Manhattan’s Steve Masiello Learning Through Lessons Of Adjustments

Steve Masiello will now say the best thing that ever happened to him might have been an injury.

Three seasons ago the Jaspers slogged along at this time of the year, barely cracking .500 in league play and hoping they could find their best basketball in March as George Beamon heard the bad news that his season was over. Manhattan found a way to adjust and made a run to the MAAC tournament final, where they fell to Iona and finished with a 14-18 record. But it was turning around a team that started 6-15 to an 8-3 final stretch that taught the young coach how to adjust with a roster that didn’t lend itself to his system.

“Greatest thing that ever happened to me was not having George Beamon because it was the first time I ever lost in my life,” Masiello said. “It wasn’t just go out and play, we’re going to have to adjust, that was when I learned how to be a head coach was that second year.”

Steve Masiello's gameplan to slow down the Hawks worked to perfection.
Manhattan head coach Steve Masiello has had to adjust his style this season with a limited roster.

The head coach in his fifth season with the Jaspers learned that 2012-13 season to adjust his team around players like juniors Rhamel Brown and Michael Alvarado to salvage a season that saw them start 3-9. Masiello credits that season towards helping him learn how to change and adapt when his team was more suited to play a slower style of basketball than his preferred tempo.

Nowhere has that been more useful than his Jaspers this season and a group that primarily plays seven players after defections of Jermaine Lawrence preseason and Carlton Allen during the year.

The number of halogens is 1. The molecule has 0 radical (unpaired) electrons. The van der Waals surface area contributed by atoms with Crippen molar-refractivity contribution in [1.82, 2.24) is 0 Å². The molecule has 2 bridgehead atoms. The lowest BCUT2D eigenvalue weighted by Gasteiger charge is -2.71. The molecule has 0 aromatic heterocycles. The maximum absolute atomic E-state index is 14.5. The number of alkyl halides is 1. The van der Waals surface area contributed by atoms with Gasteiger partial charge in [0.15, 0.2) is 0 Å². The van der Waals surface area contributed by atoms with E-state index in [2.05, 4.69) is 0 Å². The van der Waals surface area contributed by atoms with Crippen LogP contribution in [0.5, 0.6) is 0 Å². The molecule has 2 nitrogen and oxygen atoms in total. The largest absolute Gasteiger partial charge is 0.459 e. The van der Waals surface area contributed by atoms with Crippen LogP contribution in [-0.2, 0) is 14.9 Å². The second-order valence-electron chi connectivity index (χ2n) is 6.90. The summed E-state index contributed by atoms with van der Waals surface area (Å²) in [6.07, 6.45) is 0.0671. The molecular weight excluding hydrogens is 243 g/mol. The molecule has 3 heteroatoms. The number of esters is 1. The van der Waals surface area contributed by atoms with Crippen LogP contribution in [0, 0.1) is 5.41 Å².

“This team three years ago I don’t know if we could have accomplished what we’re doing now just because I would’ve been too stubborn,” Masiello said. “What I’ve learned is we might not do certain things well that our typical teams have done, but we might actually do other things a little better than certain teams have done.”

“I’m really trying to play to our strengths and not talk about our weaknesses as much. It doesn’t mean we’re not working on them, we’re trying to get better, but we’re really going to try to placate to the strengths of this team maybe more so than any other team.”

So far the Jaspers have absorbed a five game losing streak in the first month of the season and now have played to a .500 record in conference play. Manhattan takes the most time per possession on offense in MAAC play and works to grind their opponents out by getting to the free throw line and, when they can, apply appropriate pressure on their opponents and produce plenty of turnovers. From that they are only one of two teams in the MAAC to register a win over first place Monmouth.

“My job is to get these guys to do enough to put us in situations to be successful,” Masiello said. “Out of the framework of what we’ve done over the years, does it mean we press as much as we used to? No. Does it mean we’re as good defensively as we were? No, but look at our numbers the last five minutes of games, they’re the best we’ve ever had here.”

“If there was 11 of us I really would love this team, there’s really playing seven or eight or the rotation, but we’re not used to that. I don’t think anyone understands the belief I have in our system and in our process, what we do in the offseason and during the year. I don’t think anyone can rattle that.”

Ryan Restivo wrote the America East conference preview for the 2015-16 Blue Ribbon College Basketball Yearbook. He covers the Metro Atlantic Athletic Conference, the America East conference among others for Big Apple Buckets. You can follow Ryan on Twitter @ryanarestivo or contact Ryan at rrestivo[at]nycbuckets.com.

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